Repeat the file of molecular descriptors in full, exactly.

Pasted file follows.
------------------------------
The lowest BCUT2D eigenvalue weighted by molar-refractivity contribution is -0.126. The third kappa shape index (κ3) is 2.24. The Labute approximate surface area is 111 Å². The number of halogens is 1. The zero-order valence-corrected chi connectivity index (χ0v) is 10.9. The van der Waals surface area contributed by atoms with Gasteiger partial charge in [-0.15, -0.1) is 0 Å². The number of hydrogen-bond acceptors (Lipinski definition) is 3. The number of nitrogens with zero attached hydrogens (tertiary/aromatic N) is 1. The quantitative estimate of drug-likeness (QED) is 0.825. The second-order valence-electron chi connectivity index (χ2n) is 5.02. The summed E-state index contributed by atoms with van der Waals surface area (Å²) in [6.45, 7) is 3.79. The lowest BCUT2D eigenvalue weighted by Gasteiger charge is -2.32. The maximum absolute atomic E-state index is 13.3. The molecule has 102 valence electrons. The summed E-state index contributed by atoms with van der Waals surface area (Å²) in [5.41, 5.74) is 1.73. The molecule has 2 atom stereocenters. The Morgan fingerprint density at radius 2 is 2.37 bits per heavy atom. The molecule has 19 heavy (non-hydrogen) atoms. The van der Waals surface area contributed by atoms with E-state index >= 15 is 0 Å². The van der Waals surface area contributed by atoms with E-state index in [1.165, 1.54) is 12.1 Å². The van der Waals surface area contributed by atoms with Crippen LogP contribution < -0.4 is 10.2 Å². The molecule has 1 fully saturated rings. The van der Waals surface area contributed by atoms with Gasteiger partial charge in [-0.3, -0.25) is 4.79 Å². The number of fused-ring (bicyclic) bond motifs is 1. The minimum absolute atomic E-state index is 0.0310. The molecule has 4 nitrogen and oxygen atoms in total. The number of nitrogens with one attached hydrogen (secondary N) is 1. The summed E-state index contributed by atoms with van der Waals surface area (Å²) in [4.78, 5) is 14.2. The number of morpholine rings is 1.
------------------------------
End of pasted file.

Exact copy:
The lowest BCUT2D eigenvalue weighted by molar-refractivity contribution is -0.126. The third kappa shape index (κ3) is 2.24. The Labute approximate surface area is 111 Å². The number of halogens is 1. The zero-order valence-corrected chi connectivity index (χ0v) is 10.9. The van der Waals surface area contributed by atoms with Gasteiger partial charge in [-0.15, -0.1) is 0 Å². The number of hydrogen-bond acceptors (Lipinski definition) is 3. The number of nitrogens with zero attached hydrogens (tertiary/aromatic N) is 1. The quantitative estimate of drug-likeness (QED) is 0.825. The second-order valence-electron chi connectivity index (χ2n) is 5.02. The summed E-state index contributed by atoms with van der Waals surface area (Å²) in [6.45, 7) is 3.79. The lowest BCUT2D eigenvalue weighted by Gasteiger charge is -2.32. The maximum absolute atomic E-state index is 13.3. The molecule has 102 valence electrons. The summed E-state index contributed by atoms with van der Waals surface area (Å²) in [5.41, 5.74) is 1.73. The molecule has 2 atom stereocenters. The Morgan fingerprint density at radius 2 is 2.37 bits per heavy atom. The molecule has 19 heavy (non-hydrogen) atoms. The van der Waals surface area contributed by atoms with E-state index >= 15 is 0 Å². The van der Waals surface area contributed by atoms with E-state index in [1.165, 1.54) is 12.1 Å². The van der Waals surface area contributed by atoms with Crippen LogP contribution < -0.4 is 10.2 Å². The molecule has 1 fully saturated rings. The van der Waals surface area contributed by atoms with Gasteiger partial charge in [-0.3, -0.25) is 4.79 Å². The number of fused-ring (bicyclic) bond motifs is 1. The minimum absolute atomic E-state index is 0.0310. The molecule has 4 nitrogen and oxygen atoms in total. The number of nitrogens with one attached hydrogen (secondary N) is 1. The summed E-state index contributed by atoms with van der Waals surface area (Å²) in [4.78, 5) is 14.2. The number of morpholine rings is 1.